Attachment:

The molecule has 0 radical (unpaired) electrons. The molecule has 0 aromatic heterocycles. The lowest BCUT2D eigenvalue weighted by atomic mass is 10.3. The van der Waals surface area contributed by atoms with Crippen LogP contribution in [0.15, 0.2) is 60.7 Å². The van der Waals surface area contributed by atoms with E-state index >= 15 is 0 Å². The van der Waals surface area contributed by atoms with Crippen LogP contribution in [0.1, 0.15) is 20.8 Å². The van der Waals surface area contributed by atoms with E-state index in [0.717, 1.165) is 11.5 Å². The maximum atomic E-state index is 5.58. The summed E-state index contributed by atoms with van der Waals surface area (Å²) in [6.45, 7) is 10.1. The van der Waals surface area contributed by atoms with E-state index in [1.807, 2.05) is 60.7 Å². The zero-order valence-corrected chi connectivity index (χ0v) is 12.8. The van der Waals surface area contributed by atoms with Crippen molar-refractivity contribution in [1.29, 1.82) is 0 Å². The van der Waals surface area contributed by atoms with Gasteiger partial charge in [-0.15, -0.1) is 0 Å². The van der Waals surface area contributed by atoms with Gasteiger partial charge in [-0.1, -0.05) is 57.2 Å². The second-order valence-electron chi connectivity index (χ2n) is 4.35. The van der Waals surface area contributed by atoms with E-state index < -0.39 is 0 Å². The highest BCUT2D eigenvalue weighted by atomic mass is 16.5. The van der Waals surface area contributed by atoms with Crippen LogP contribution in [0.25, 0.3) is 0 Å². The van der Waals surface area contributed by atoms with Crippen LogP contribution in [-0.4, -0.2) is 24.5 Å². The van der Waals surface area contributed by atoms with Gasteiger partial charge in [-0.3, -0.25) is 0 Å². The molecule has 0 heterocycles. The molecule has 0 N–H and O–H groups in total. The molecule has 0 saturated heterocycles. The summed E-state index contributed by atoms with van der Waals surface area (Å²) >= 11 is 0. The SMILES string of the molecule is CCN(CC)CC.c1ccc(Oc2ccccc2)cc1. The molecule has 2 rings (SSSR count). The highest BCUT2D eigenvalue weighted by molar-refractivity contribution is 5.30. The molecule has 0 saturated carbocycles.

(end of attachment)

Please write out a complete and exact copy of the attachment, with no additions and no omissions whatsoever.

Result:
The molecule has 0 radical (unpaired) electrons. The molecule has 0 aromatic heterocycles. The lowest BCUT2D eigenvalue weighted by atomic mass is 10.3. The van der Waals surface area contributed by atoms with Crippen LogP contribution in [0.15, 0.2) is 60.7 Å². The van der Waals surface area contributed by atoms with E-state index >= 15 is 0 Å². The van der Waals surface area contributed by atoms with Crippen LogP contribution in [0.1, 0.15) is 20.8 Å². The van der Waals surface area contributed by atoms with E-state index in [0.717, 1.165) is 11.5 Å². The maximum atomic E-state index is 5.58. The summed E-state index contributed by atoms with van der Waals surface area (Å²) in [6.45, 7) is 10.1. The van der Waals surface area contributed by atoms with E-state index in [1.807, 2.05) is 60.7 Å². The zero-order valence-corrected chi connectivity index (χ0v) is 12.8. The van der Waals surface area contributed by atoms with Crippen molar-refractivity contribution in [1.29, 1.82) is 0 Å². The van der Waals surface area contributed by atoms with Gasteiger partial charge in [-0.15, -0.1) is 0 Å². The van der Waals surface area contributed by atoms with Gasteiger partial charge in [-0.1, -0.05) is 57.2 Å². The second-order valence-electron chi connectivity index (χ2n) is 4.35. The van der Waals surface area contributed by atoms with E-state index < -0.39 is 0 Å². The highest BCUT2D eigenvalue weighted by atomic mass is 16.5. The van der Waals surface area contributed by atoms with Crippen LogP contribution in [0.25, 0.3) is 0 Å². The van der Waals surface area contributed by atoms with Crippen LogP contribution in [-0.4, -0.2) is 24.5 Å². The van der Waals surface area contributed by atoms with Gasteiger partial charge in [-0.3, -0.25) is 0 Å². The molecule has 0 heterocycles. The molecule has 0 N–H and O–H groups in total. The molecule has 0 saturated heterocycles. The summed E-state index contributed by atoms with van der Waals surface area (Å²) >= 11 is 0. The SMILES string of the molecule is CCN(CC)CC.c1ccc(Oc2ccccc2)cc1. The molecule has 2 rings (SSSR count). The highest BCUT2D eigenvalue weighted by molar-refractivity contribution is 5.30. The molecule has 0 saturated carbocycles.